Tony Norman: Supreme Court now predictably appalling

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In the end, no one really expected the current majority of the U.S. Supreme Court to do anything other than what it did in its Hobby Lobby ruling. Given the ideological drift of a court nominally run by Chief Justice John Roberts, but ideologically dominated by Justice Antonin Scalia, no other outcome was possible.

But something can be both anticlimactic and sickening at the same time. The court’s 5-4 ruling in favor of a corporation’s right to object on religious grounds to the Affordable Care Act’s contraception mandate doesn’t begin to detract from its central absurdity — that a corporation has religious scruples that must be respected in the first place, even if it comes at the expense of female employees.

Placing a woman’s rights in the workplace secondary to whatever results from corporate soul-searching is a stunning development in the history of American labor.

The court’s conservative majority knows that it is already saddled with the perception that it is a bastion of knuckle-dragging reactionaries, so it has taken pains to assure its legion of critics that its ruling is “narrow” and won’t apply to vaccinations or blood transfusions, no matter what the “religious” sentiment of corporations happens to be at the moment.

That’s not how religious groups that hailed the decision interpret what happened. Faith Driven Consumer, a lobbying firm that claims to represent the interests of 46 million “faith-driven consumers” who spend $1.75 trillion annually, issued this statement:

“We’re encouraged today that the Supreme Court reaffirmed our essential constitutional rights, both as Americans and people of faith. Corporations do have the right to pursue policies that are aligned with their religious views, and are once again protected from the forced adoption of practices that violate their conscience. We regret that this ruling applied only to closely held corporations and eagerly await the day that the Court reaffirms this same protection for all corporations, regardless of structure.”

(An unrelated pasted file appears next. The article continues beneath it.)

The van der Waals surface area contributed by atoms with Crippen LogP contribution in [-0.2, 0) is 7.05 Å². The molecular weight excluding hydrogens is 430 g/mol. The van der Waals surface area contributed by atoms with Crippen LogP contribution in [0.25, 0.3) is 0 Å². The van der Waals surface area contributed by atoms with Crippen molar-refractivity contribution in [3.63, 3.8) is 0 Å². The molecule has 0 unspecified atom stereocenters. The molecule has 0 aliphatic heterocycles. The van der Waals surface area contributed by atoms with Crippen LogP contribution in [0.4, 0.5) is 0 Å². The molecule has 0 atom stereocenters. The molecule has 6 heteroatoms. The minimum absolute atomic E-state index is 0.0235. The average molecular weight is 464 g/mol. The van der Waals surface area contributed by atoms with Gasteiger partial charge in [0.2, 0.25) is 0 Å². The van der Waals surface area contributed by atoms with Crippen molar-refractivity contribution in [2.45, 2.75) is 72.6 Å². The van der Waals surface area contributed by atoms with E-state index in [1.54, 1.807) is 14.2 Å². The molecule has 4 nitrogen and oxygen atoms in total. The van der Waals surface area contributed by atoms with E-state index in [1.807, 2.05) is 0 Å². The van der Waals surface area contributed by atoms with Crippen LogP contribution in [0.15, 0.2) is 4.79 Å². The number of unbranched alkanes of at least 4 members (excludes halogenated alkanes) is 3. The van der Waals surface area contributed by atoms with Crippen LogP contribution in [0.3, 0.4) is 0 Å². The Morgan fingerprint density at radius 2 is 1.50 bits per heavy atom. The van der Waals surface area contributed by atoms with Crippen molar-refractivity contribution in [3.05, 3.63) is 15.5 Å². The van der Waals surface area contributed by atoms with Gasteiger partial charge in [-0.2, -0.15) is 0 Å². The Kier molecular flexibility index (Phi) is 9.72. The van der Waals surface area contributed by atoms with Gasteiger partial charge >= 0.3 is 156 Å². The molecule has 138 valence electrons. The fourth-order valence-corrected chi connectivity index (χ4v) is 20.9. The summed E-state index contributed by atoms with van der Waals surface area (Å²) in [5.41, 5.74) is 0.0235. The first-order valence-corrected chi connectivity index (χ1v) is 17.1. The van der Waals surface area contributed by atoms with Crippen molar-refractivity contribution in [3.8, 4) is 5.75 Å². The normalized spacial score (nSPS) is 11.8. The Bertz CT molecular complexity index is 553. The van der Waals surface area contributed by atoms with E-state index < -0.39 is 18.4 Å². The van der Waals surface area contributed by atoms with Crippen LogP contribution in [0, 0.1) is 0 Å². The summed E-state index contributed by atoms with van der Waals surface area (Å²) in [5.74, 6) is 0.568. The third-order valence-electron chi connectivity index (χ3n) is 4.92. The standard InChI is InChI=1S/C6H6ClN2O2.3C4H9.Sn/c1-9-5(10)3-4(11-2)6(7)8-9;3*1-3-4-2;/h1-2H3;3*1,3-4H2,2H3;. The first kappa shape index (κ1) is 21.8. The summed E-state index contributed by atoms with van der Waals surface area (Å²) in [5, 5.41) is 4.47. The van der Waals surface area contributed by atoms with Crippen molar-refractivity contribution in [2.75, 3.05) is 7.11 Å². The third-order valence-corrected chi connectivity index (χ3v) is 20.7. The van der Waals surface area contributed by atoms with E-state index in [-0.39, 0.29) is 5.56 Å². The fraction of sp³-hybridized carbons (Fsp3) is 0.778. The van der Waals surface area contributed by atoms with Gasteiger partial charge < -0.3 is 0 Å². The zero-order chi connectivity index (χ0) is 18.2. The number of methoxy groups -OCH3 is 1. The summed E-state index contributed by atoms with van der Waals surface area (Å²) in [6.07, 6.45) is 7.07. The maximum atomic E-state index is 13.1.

Of course, no one believes a court dominated by right-wing ideologues is going to be able to resist being consistent with its own peculiar precedent once a blood transfusion case actually makes its way to the docket.

John Neurohr, spokesman for the liberal advocacy group Keystone Progress, got it right in his organization’s reaction to Monday’s ruling:

“The Supreme Court’s unfortunate decision today in Sebelius v. Hobby Lobby Stores, Inc. (et al) opens the floodgates to religious critiques, despite the majority’s claim that the decision does not apply to religious objections to blood transfusions. We agree with Justice Ruth Bader Ginsburg’s dissent that says this is a ‘decision of startling breadth.’”

Mr. Neurohr’s statement continued: “It is outrageous for a business to claim, as they have in this case, that birth control coverage amounts to sinful complicity with their employees’ purportedly sinful conduct, meaning business owners’ ability to withhold to their own religious tenets is encumbered substantially if they must maintain even indirect connection to their employees’ independent decisions.

“In the end, the way this case was argued by Hobby Lobby and other plaintiffs, we will see a dramatic shift in how the government can limit religiously prompted conduct in a business setting. This is a dangerous precedent in a country where we have both freedom of religion, but also freedom from religion.”

The court may have convinced some rubes that it is following a “strict interpretation” of the Constitution as once understood by the nation’s 18th century founders, but if you’re a woman whose own conscience must now take a back seat to an abstract entity’s alleged religious convictions, it is simply judicial activism by another name. We’re now in a weird constitutional zone where the religious persuasion of the company’s founders is imputed to the company and its employees.

If Anton LaVey, the libertine founder of the Church of Satan, had made the same arguments in an amicus brief that Hobby Lobby did for the right to discriminate based on a corporate entity’s religious conscience, it would’ve been laughed out of the court as some sort of sinister joke.

It’s interesting that the only time corporations ever cop to having any semblance of a conscience is when the reproductive options of women are at stake. Where is a corporation’s finely tuned religious convictions when it comes to protecting the environment, ensuring the integrity of our food supply or paying workers a livable wage?

If a corporation has any religion at all, it involves a golden calf and the commandment to maximize profits at all costs.

Tony Norman: tnorman@post-gazette.com or 412-263-1631 Twitter @TonyNormanPG.


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